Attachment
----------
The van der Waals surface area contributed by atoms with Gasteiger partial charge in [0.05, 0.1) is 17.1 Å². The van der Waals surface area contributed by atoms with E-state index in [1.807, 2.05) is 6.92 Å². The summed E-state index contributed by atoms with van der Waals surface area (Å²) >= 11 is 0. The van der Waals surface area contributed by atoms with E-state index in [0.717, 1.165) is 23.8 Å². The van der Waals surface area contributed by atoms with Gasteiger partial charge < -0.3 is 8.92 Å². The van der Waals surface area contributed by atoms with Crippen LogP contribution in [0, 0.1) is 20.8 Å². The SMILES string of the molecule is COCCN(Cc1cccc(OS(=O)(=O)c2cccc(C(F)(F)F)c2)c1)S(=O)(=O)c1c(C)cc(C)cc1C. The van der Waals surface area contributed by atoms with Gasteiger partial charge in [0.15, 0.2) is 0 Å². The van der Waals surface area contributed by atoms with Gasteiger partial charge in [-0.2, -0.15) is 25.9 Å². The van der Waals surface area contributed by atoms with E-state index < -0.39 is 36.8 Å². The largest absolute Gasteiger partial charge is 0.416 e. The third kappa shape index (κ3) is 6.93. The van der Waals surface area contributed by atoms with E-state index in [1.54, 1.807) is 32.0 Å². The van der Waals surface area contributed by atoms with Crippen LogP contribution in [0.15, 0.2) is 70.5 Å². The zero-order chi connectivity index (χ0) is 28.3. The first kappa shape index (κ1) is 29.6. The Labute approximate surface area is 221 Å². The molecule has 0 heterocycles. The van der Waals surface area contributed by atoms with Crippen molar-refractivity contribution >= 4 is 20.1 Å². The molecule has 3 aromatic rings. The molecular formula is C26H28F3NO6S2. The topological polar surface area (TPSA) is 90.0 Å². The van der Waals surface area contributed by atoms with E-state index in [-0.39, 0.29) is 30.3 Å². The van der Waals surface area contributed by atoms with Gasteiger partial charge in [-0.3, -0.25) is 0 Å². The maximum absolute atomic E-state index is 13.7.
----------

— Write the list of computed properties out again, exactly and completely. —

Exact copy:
The van der Waals surface area contributed by atoms with Gasteiger partial charge in [0.05, 0.1) is 17.1 Å². The van der Waals surface area contributed by atoms with E-state index in [1.807, 2.05) is 6.92 Å². The summed E-state index contributed by atoms with van der Waals surface area (Å²) >= 11 is 0. The van der Waals surface area contributed by atoms with E-state index in [0.717, 1.165) is 23.8 Å². The van der Waals surface area contributed by atoms with Gasteiger partial charge < -0.3 is 8.92 Å². The van der Waals surface area contributed by atoms with Crippen LogP contribution in [0, 0.1) is 20.8 Å². The SMILES string of the molecule is COCCN(Cc1cccc(OS(=O)(=O)c2cccc(C(F)(F)F)c2)c1)S(=O)(=O)c1c(C)cc(C)cc1C. The van der Waals surface area contributed by atoms with Gasteiger partial charge in [0.15, 0.2) is 0 Å². The van der Waals surface area contributed by atoms with Gasteiger partial charge in [-0.2, -0.15) is 25.9 Å². The van der Waals surface area contributed by atoms with E-state index < -0.39 is 36.8 Å². The largest absolute Gasteiger partial charge is 0.416 e. The third kappa shape index (κ3) is 6.93. The van der Waals surface area contributed by atoms with E-state index in [1.54, 1.807) is 32.0 Å². The van der Waals surface area contributed by atoms with Crippen LogP contribution in [0.15, 0.2) is 70.5 Å². The zero-order chi connectivity index (χ0) is 28.3. The first kappa shape index (κ1) is 29.6. The Labute approximate surface area is 221 Å². The molecule has 0 heterocycles. The van der Waals surface area contributed by atoms with Crippen molar-refractivity contribution >= 4 is 20.1 Å². The molecule has 3 aromatic rings. The molecular formula is C26H28F3NO6S2. The topological polar surface area (TPSA) is 90.0 Å². The van der Waals surface area contributed by atoms with E-state index in [-0.39, 0.29) is 30.3 Å². The van der Waals surface area contributed by atoms with Gasteiger partial charge in [-0.3, -0.25) is 0 Å². The maximum absolute atomic E-state index is 13.7.